Aquarium, I+R+D

The Genetics Behind the Coloration of Koi and Carp

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By Milthon Lujan

Koi Fish Specimens. Source: Rouyer noelle
Koi Fish Specimens. Source: Rouyer noelle

The dazzling variety of colors that adorn koi and carp has captivated humans for centuries. But what exactly determines these vibrant hues? Scientists are unraveling the genetic code behind this fascinating diversity, paving the way for future advancements in breeding and understanding fish evolution.

A team of researchers from Nanjing Agricultural University (China), the Freshwater Fisheries Research Center of Chinese Academy of Fishery Sciences, and Jiangsu Qi Hong Ecological Agriculture Development Co., Ltd (China) used restriction site-associated DNA sequencing (2d-RAD) to determine the distribution characteristics of single nucleotide polymorphisms (SNPs) in eight common carp strains: six koi lines—Kohaku (Hb), Taisho (Dz), Showa (Zh), Golden (Hj), Matsukawabake (Sch), and Five-color (Ws)—and two genetically improved carp lines, the FFRC No. 2 strain (Fr) and the red FFRC strain (Hfr). They then used SNP markers to resolve genetic information about the population structure and skin color formation of these strains.

The Rich Heritage of Chinese Carp

China has a long history of carp cultivation, with various carp varieties such as the Yellow River carp and the colorful Oujiang carp. Among them, the FFRC No. 2 strain (Fr) stands out for its rapid growth, excellent body shape, and high survival rate, making it a popular choice for aquaculture.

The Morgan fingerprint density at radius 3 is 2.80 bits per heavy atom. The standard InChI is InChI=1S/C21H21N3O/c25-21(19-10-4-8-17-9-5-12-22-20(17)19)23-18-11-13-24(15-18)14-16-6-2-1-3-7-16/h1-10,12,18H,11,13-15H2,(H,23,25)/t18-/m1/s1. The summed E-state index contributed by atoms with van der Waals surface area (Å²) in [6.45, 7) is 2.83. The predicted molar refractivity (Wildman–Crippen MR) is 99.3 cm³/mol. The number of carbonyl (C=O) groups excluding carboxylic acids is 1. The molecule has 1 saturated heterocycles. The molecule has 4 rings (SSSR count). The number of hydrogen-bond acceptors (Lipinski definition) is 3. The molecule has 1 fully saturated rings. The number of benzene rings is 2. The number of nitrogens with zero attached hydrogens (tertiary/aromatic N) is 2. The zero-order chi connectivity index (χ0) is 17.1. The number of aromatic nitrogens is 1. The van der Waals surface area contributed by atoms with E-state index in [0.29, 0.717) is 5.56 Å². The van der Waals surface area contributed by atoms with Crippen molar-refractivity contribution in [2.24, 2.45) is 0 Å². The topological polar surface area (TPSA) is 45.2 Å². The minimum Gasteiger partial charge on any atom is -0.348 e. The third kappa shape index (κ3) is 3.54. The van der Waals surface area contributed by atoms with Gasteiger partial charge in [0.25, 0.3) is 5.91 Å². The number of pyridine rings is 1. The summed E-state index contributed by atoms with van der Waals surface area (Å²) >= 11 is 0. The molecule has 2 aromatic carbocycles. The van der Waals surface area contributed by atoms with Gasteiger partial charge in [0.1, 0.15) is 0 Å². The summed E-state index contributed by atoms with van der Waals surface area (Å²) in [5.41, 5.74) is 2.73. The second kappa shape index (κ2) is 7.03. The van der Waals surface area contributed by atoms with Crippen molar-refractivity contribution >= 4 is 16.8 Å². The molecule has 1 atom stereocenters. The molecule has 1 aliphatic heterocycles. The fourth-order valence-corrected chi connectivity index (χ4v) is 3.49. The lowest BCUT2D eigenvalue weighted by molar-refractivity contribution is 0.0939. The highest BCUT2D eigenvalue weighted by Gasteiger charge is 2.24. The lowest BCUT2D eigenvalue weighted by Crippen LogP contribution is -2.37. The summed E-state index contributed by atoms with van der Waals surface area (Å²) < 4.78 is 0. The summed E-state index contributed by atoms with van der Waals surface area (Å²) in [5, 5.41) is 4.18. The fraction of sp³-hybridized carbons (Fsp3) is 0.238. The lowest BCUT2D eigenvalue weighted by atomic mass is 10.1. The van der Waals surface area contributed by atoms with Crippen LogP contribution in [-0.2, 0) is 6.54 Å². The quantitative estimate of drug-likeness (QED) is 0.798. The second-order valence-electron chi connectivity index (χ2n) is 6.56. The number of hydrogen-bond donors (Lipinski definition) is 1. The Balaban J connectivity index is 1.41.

The Challenge of Koi Breeding

While the FFRC strain thrives in aquaculture, the ornamental koi industry faces challenges. Koi come in over 100 color variations, but inbreeding and improper breeding techniques threaten the quality of these prized fish. Additionally, China heavily relies on imported koi germplasm from Japan, limiting its role in the ornamental fish market.

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The Science of Fish Colors

Fish body color plays a crucial role in their evolution and classification. Several factors influence this color palette, including:

  • Genetics: This is the most important factor determining the pattern for color formation.
  • Nutrition: Diet plays a role in providing pigments and precursors for color development.
  • Hormones: Physiological hormones can influence color expression.
  • Environment: Breeding conditions, such as light and temperature, can also affect coloration.

Unraveling the Koi Code

To address these challenges, researchers are using a powerful tool called 2d-RAD sequencing. This technique allows scientists to identify and analyze single nucleotide polymorphisms (SNPs), small variations in a fish’s DNA. By studying these variations, researchers can:

  • Measure Genetic Diversity: This study analyzed eight carp populations, including koi and FFRC carp, to understand their genetic makeup and relationships.
  • Identify Color-Related Genes: Researchers identified specific SNPs related to skin color differentiation in koi carp. These genes are responsible for processes such as melanin synthesis (browns and blacks) and carotenoid metabolism (yellows and oranges).